June 22 2016 11:59 AM

Landmark Clara’s Lansing Station closing after 37 years

Cindy Jubeck, co-owner of Clara's Lansing Station, sits in a booth in the restaurant's dining room. After 37 years in Lansing, Clara's closes its doors Sunday.
Ty Forquer/City Pulse

With its cone-shaped towers, carved stone arches and vintage attached railcar, Clara’s Lansing Station is more than just the most visually striking restaurant in town — since 1979, it’s been the unofficial welcome center to downtown Lansing. And this Sunday, after 37 years of business, the Lansing landmark will close under its current family ownership.

“It wasn’t a decision we arrived at overnight, but we knew we wanted to go out on our own terms and in our own way,” said Cindy Jubeck, who co-owns and runs the restaurant with her brother, Scott Jubeck. “We really struggled for a while with the when and the why, so we made a plan and then just picked a date. And June 26 will be the last day.”

There wasn’t an official announcement. Word got out last weekend through social media after employees started telling customers the news. Jubeck said that wasn’t part of the plan, but doesn’t seem to be upset the way it played out.

“We didn’t want to make a big deal out of it, but we definitely wanted to let our customers know before they headed out of town for the summer,” Jubeck said. “This is Lansing history, but this is our customers’ history too. This is something my dad was proud of. He wanted to build something everyone could appreciate and enjoy.”

Clara’s was founded by the Jubecks’ father, Pennsylvania native Peter Jubeck. He opened the first Sir Pizza in Lansing in 1968, but 10 years later was looking for a new project. So in 1978, Jubeck partnered up with his friend, Bob Swartz, and decided to open an upscale casual restaurant. Jubeck purchased the Union Depot Building. Built in 1902 as a passenger station in downtown Lansing, it had been shuttered since 1972. Jubeck and Swartz spent a year transforming the building into a 300- seat restaurant before realizing they didn’t know what they were going to call it.

“So they put a bunch of Victorian-sounding women’s names into a hat, including the names of their grandmothers,” Cindy Jubeck said. “My dad’s grandmother was Anna Mae, and Bob’s grandmother was Clara. And that was the name they drew.”

Jubeck later partnered with one of his general managers, Ross Simpson, to open a sister restaurant, Clara’s on the River, in another former train depot in Battle Creek. Simpson developed the 15-page menu for both restaurants. After Jubeck died in 2003, Simpson bought Clara’s on the River, and Jubeck’s children, who had long since been involved in the business, took ownership of their dad’s flagship bistro.

“It’s always been a family affair,” said Cindy Jubeck. “I had my 12th birthday party on the balcony here. But after dad died, we knew that traveling back and forth would be too much for us. Ross is doing very well down there, and anyone who starts missing our food should go check it out. They even have the same Sunday brunch as us.”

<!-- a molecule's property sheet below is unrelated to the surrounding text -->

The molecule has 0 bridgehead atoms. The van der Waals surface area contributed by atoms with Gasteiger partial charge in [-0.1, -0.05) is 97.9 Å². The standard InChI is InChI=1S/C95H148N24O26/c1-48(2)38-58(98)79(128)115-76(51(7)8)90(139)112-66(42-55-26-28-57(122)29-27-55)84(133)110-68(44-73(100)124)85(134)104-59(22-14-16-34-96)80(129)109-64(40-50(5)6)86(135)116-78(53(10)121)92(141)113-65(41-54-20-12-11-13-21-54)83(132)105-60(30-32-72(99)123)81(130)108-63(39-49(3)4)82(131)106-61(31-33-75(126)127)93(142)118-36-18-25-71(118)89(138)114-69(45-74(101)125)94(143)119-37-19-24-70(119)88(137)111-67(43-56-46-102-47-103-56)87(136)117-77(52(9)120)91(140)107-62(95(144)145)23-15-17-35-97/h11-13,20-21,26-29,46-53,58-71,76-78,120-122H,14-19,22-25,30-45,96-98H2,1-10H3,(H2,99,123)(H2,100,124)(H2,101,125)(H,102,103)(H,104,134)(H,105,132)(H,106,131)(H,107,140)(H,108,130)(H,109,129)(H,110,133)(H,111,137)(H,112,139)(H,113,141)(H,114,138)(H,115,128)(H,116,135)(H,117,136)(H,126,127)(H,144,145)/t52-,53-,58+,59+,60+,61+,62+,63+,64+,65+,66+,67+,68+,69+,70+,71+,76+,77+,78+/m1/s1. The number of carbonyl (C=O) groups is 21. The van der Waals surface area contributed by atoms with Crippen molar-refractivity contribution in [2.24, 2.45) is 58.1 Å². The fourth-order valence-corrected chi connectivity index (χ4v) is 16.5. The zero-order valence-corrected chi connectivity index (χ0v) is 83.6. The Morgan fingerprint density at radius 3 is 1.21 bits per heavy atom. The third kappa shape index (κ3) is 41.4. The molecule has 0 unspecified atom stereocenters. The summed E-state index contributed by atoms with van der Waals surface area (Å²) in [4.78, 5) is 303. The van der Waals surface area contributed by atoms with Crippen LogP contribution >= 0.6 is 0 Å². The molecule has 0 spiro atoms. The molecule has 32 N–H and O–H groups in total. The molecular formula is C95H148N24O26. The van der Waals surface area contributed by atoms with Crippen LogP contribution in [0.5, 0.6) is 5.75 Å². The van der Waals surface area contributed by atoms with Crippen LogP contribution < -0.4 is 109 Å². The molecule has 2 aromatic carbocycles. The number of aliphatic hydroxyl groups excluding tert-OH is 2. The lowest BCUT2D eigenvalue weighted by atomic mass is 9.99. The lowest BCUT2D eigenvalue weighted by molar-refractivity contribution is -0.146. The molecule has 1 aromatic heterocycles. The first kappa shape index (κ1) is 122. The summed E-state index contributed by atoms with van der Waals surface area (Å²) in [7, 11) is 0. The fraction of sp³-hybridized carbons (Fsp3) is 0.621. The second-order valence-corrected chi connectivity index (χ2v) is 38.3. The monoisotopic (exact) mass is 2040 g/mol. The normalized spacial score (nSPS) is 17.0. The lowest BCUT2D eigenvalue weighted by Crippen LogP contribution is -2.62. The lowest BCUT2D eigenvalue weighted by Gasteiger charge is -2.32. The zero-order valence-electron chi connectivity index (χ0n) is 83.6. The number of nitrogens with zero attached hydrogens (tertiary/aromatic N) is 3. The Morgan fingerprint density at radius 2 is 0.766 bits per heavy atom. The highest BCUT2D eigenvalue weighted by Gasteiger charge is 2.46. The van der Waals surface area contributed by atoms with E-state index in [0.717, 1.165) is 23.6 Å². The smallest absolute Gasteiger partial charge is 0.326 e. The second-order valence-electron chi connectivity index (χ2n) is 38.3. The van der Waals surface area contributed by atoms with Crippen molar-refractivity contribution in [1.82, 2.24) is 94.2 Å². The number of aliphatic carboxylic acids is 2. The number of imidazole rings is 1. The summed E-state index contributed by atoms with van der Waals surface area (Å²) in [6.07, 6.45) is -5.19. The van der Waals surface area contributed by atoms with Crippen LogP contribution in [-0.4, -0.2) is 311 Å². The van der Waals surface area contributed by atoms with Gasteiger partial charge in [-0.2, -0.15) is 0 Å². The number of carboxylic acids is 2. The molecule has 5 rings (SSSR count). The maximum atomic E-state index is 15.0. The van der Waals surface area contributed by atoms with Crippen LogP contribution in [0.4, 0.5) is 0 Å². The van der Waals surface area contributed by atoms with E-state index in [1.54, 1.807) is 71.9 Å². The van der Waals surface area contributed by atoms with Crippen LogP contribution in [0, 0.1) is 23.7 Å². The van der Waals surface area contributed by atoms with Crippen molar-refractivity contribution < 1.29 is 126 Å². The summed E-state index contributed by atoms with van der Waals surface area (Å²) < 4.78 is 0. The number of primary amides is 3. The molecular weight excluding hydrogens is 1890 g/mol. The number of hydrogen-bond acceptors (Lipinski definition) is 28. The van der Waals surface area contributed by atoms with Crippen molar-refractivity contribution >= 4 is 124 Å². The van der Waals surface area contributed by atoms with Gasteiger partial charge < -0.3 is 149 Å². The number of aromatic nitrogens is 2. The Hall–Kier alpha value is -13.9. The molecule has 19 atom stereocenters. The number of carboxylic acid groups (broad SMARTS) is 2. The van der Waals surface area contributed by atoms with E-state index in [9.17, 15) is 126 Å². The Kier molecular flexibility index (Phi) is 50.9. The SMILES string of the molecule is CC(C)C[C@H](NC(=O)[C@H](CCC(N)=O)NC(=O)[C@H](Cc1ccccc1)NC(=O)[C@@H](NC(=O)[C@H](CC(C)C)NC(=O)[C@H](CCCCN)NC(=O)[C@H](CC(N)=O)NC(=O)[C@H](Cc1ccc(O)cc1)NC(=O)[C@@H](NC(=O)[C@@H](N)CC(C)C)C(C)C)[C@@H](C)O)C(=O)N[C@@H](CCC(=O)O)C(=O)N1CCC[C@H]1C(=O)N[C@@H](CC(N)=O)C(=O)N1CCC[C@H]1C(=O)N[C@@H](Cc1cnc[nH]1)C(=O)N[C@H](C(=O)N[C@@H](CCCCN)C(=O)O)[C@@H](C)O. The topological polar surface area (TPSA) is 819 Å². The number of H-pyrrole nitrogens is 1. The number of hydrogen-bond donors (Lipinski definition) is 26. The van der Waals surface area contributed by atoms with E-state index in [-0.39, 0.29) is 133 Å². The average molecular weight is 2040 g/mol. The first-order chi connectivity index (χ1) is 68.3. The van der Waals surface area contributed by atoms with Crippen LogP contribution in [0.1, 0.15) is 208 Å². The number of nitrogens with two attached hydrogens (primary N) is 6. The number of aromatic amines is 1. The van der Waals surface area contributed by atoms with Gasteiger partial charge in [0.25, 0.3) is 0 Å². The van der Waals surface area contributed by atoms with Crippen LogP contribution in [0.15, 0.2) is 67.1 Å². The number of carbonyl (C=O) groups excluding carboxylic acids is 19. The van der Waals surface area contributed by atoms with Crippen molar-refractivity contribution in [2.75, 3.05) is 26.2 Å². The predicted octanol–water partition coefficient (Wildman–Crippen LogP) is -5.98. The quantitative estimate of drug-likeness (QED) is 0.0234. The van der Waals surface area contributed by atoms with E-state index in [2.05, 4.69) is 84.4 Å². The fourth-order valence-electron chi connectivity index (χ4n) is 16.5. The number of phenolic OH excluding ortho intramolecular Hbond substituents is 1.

Jubeck, 49, had struggled with health problems for years, but last year she suffered a broken back in car accident. She said the recovery was longer than she expected, leaving her brother, 52, to manage the restaurant without her.

“The restaurant industry is a young person’s field,” Jubeck said. “It’s very physically demanding, and in the last year we slowly came to the realization that we’re not going to be able to do this forever.”

It’s been a bittersweet year for longtime Lansing restaurateurs. Last October, Paul Grescowle closed Emil’s Restaurant, which his grandfather opened in 1921. Earlier in 2015, Charlie Sinadinos passed the reins of her 45-year-old bistro, the Knight Cap, over to new owners. Jubeck said there have been “several” interested parties looking to buy Clara’s, but no decisions will be made for at least a month.

“More than anything, we want someone who will keep the integrity of the business intact,” she said. “You can only imagine the cost involved to upkeep the building, so we’re definitely looking for someone who understands" historical preservation. "We want to pass baton on to someone else who can bring it into the new century, but keep its spirit intact.”

The father-and-son team of Leo and Gregory Farhat, who took over the Knight Cap, gave the interior a new look but retained much of the menu and the name. The Potent Potables Project, made up of restaurateurs Alan Hooper, Aaron Matthews and Sam Short, breathed new life into Zoobie’s Old Town Tavern and transformed the former Creole Gallery into a Louisiana-themed bistro, the Creole. So although the Jubeck name will no longer be associated with Clara’s, it’s not entirely out of the question that the name could live on under the progressive leadership of a new generation.

“Right now, though, we’re just trying to get though this week,” Jubeck said. “This is very emotional for us. In a way, this is sort of like another death for my father. Everywhere I look here, I see him here. But I’m extremely proud of the legacy he created, and I know he’d be proud of how this part of the story is ending.”

Clara’s Lansing Station

637 E. Michigan Ave., Lansing
11 a.m.-10 p.m. Wednesday-Thursday; 11 a.m.-11 p.m. Friday-Saturday; 10 a.m.-10 p.m. Sunday
(517) 372-7120, claras.com

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